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Research Report

The Interface Between Domestic and International Factors in Colombia’s War System

Nazih Richani
Copyright Date: Aug. 1, 2003
Published by: Clingendael Institute
Pages: 33
OPEN ACCESS
https://www.jstor.org/stable/resrep05426

Table of Contents

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  1. (pp. 1-2)
  2. (pp. 3-3)
  3. (pp. 5-5)

    This paper is part of a larger research project, ‘Coping with Internal Conflict’ (CICP), which was executed by the Conflict Research Unit of the Netherlands Institute of International Relations ‘Clingendael’ for the Netherlands Ministry of Foreign Affairs. The CICP, whic h was finalized at the end of 2002, consisted of three components: ‘The Political Economy of Internal Conflict’; ‘Managing Group Grievances and Internal Conflict’; and ‘Security Sector Reform’. This paper was written in the framework of the research component ‘The Political Economy of Internal Conflict’.

    Addressing the political economy of internal conflict calls for policies based on good analysis, and...

  4. (pp. 7-7)
  5. (pp. 9-9)

    This paper discusses the intersection of international and local factors and its impact on the Colombian conflict and its dynamics. It is divided into three main sections designed to address the issues with regard to main research questions on the interface relationship between domestic and international dimensions. The first section discusses the role of international actors such as multinational corporations in Colombia’s war economy. The second section explores the commodities and regional-international networks that link the Colombian war system with the international system. This section focuses on the main commodities and activities that comprise the resource bases of the war...

  6. (pp. 11-16)

    The role of multinational corporations in the Colombian conflict can be summed up in two main areas: one is their impact on land conflict in their areas of operations; the other is that they stimulate the predatory behaviour of the warring actors - the state, guerrillas and paramilitaries.

    Conflict over land is not new in Colombia and has been one of its most enduring legacies since colonial times. Land conflicts have passed through different phases and witnessed significant changes in terms of classes involved, the political articulations of these conflicts, and the regional and international contexts of these conflicts. This...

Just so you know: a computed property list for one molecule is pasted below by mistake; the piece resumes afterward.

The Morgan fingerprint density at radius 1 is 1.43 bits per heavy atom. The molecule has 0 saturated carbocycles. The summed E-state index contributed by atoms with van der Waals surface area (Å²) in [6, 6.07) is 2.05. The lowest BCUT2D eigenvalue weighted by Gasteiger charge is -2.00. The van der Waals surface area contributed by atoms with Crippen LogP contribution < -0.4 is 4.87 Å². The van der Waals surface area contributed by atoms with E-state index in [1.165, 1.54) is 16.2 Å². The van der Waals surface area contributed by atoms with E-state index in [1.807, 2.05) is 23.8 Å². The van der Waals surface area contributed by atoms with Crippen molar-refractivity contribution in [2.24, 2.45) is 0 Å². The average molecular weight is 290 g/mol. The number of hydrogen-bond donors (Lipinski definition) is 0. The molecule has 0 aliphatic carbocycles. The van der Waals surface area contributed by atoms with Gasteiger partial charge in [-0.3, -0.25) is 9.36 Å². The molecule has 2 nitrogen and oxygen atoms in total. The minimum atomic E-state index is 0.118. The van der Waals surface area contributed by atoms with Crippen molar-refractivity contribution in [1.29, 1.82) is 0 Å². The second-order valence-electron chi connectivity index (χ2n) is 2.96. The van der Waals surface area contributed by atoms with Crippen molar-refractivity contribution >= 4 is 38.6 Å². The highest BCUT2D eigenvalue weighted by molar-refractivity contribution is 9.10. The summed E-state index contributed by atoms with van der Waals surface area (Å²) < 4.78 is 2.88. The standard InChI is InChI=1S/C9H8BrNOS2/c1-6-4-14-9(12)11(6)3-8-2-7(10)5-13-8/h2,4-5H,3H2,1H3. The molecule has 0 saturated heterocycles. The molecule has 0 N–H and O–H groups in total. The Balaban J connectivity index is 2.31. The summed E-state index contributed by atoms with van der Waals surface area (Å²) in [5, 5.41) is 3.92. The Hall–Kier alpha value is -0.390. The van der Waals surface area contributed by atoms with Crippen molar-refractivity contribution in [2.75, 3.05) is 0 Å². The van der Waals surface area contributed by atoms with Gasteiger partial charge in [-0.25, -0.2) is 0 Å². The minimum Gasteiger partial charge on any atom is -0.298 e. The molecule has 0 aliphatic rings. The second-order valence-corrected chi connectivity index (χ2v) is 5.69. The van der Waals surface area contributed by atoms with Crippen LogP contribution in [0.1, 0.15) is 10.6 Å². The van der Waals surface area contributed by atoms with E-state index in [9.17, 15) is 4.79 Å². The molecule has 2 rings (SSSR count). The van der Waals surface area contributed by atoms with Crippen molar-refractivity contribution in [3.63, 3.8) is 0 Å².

7. (pp. 17-28)

    Colombia’s geographic position at the gate of South America has been more of a curse than a blessing as the country’s most recent history attests. Since the Spanish conquest, the Colombian Caribbean coasts have served as a corridor for contraband and the transit of slaves, gold and merchandise. After the 1903 independence of Panama from Colombia, these routes were largely maintained by new generations of contrabandists and subsequently by narcotraffickers. Ample evidence indicates that between 1968 and 1970 the first contacts for US traffickers to transport marijuana from the Sierra Nevada of Santa Marta on the Atlantic coast were Colombian...

  8. (pp. 29-32)

    The interplay of the following international and national trade regimes are exacerbating the Colombian conflict. Changing or reconfiguring these regimes is hence essential to resolve this conflict and to build the bases of a sustainable peace based on social equity and democracy. Four trade regimes are noted to play a critical role in the political economy of Colombia’s war system. The first is the drug prohibition regime and laxity in controlling money laundering that reveals the participation of international as well as local financial institutions; the second is the lack of multinational corporations’ accountability in conflict states; thirdly, the international...

  9. (pp. 33-35)

    Private armies are nothing new, but have been part and parcel of state formation in Europe since ancient times. Increasingly large and centrally financed and supplied armies that were equipped with advanced weapons gradually replaced decentralized self-equipped feudal militias. This historical process was largely propelled by economic developments, the necessities of warfare, and the ability of the states to raise taxes and eliminate the resistance of fiefdoms’ refusals to approve requisite taxes.61 In sharp contrast, however, since its independence in 1810 the Colombian state has faced the resistance of local bosses’ efforts to centralize, pay taxes, and to strengthen its...